On October 4th, AFJN Staff and Interns met with Betty Bigombe to discuss restorative justice. Bigombe, currently a Senior Fellow at the United States Institute for Peace, is renowned for her mediation efforts in northern Uganda. Since the early 1990’s, Bigombe has sought to end the insurgency in the north by engaging in dialogue with the Lord’s Resistance Army (LRA) and the Government of Uganda.
AFJN has begun a series of new focus campaigns, one of which is restorative justice. We invited Ms. Bigombe to join us for lunch and to discuss traditional means of resolving conflicts, particularly in northern Uganda. She expressed deep concern over the debate between criminal justice (punishment through the International Criminal Court) and transitional justice (punishment through ceremonial recompense, such as Mato Oput, within a community). Bigombe highlighted the need for both forms of justice in resolving the conflict of the north.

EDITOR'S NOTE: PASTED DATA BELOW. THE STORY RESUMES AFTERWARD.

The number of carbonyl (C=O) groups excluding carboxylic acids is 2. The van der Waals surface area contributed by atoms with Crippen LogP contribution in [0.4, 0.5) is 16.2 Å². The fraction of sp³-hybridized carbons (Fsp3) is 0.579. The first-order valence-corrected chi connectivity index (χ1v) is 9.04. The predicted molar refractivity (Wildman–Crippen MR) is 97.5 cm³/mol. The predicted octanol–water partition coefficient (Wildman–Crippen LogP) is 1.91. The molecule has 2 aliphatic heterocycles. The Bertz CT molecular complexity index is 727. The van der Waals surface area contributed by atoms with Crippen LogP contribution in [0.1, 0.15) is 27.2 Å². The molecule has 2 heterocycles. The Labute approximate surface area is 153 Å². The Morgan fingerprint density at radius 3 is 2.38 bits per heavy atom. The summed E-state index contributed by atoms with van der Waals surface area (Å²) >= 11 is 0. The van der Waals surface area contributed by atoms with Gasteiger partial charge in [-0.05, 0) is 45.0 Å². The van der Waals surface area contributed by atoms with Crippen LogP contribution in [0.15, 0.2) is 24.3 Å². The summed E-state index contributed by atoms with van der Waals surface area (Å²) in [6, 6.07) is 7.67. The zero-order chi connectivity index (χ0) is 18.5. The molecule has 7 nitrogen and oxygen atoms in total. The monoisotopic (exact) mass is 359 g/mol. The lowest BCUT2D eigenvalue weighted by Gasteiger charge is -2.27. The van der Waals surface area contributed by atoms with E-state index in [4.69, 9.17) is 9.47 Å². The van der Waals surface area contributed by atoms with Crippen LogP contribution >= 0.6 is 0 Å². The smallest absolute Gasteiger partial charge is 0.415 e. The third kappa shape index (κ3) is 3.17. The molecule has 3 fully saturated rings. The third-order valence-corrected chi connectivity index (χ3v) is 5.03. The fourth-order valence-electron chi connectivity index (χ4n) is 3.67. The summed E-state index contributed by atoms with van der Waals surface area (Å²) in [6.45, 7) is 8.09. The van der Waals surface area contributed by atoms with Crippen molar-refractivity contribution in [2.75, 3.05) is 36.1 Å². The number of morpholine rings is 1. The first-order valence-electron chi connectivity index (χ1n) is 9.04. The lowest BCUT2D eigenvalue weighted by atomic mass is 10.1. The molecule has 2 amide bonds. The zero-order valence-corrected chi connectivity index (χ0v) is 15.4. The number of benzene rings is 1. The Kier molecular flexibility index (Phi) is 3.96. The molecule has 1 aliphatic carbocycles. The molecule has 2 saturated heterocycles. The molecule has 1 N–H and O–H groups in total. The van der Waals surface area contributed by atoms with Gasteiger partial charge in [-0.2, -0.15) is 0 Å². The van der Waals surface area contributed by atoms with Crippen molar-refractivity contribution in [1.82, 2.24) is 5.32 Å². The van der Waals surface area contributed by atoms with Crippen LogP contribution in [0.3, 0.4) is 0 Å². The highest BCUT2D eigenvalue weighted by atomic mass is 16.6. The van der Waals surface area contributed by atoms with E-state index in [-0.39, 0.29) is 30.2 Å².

At AFJN, we believe that restorative justice is one of the most effective means of repairing a torn society. The western style of criminal justice may punish the perpetrator, but it does not address the grievances of the community. It is our hope that the United States will begin to recognize this important distinction and will be willing to support African communities in their efforts to bring justice to their own people.